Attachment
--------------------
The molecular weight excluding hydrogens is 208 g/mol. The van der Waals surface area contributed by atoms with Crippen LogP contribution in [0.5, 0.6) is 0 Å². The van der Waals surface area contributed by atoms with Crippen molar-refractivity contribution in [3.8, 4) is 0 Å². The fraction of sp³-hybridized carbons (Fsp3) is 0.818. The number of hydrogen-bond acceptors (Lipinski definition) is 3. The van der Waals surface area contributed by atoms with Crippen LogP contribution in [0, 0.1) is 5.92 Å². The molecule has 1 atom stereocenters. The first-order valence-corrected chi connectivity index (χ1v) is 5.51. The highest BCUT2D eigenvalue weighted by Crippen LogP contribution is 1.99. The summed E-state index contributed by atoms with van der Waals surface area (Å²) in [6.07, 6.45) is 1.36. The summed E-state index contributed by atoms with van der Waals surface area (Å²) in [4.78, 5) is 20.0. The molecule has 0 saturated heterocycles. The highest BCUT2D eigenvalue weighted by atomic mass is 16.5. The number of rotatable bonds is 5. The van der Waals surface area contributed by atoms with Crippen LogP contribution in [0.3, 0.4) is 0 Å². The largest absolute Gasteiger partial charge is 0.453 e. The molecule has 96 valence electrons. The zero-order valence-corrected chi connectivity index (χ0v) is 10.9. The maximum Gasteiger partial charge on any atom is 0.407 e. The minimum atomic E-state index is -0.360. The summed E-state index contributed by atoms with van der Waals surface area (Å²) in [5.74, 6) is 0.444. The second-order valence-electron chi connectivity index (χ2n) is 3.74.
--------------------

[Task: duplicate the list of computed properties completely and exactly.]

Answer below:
The molecular weight excluding hydrogens is 208 g/mol. The van der Waals surface area contributed by atoms with Crippen LogP contribution in [0.5, 0.6) is 0 Å². The van der Waals surface area contributed by atoms with Crippen molar-refractivity contribution in [3.8, 4) is 0 Å². The fraction of sp³-hybridized carbons (Fsp3) is 0.818. The number of hydrogen-bond acceptors (Lipinski definition) is 3. The van der Waals surface area contributed by atoms with Crippen LogP contribution in [0, 0.1) is 5.92 Å². The molecule has 1 atom stereocenters. The first-order valence-corrected chi connectivity index (χ1v) is 5.51. The highest BCUT2D eigenvalue weighted by Crippen LogP contribution is 1.99. The summed E-state index contributed by atoms with van der Waals surface area (Å²) in [6.07, 6.45) is 1.36. The summed E-state index contributed by atoms with van der Waals surface area (Å²) in [4.78, 5) is 20.0. The molecule has 0 saturated heterocycles. The highest BCUT2D eigenvalue weighted by atomic mass is 16.5. The number of rotatable bonds is 5. The van der Waals surface area contributed by atoms with Crippen LogP contribution in [0.3, 0.4) is 0 Å². The largest absolute Gasteiger partial charge is 0.453 e. The molecule has 96 valence electrons. The zero-order valence-corrected chi connectivity index (χ0v) is 10.9. The maximum Gasteiger partial charge on any atom is 0.407 e. The minimum atomic E-state index is -0.360. The summed E-state index contributed by atoms with van der Waals surface area (Å²) in [5.74, 6) is 0.444. The second-order valence-electron chi connectivity index (χ2n) is 3.74.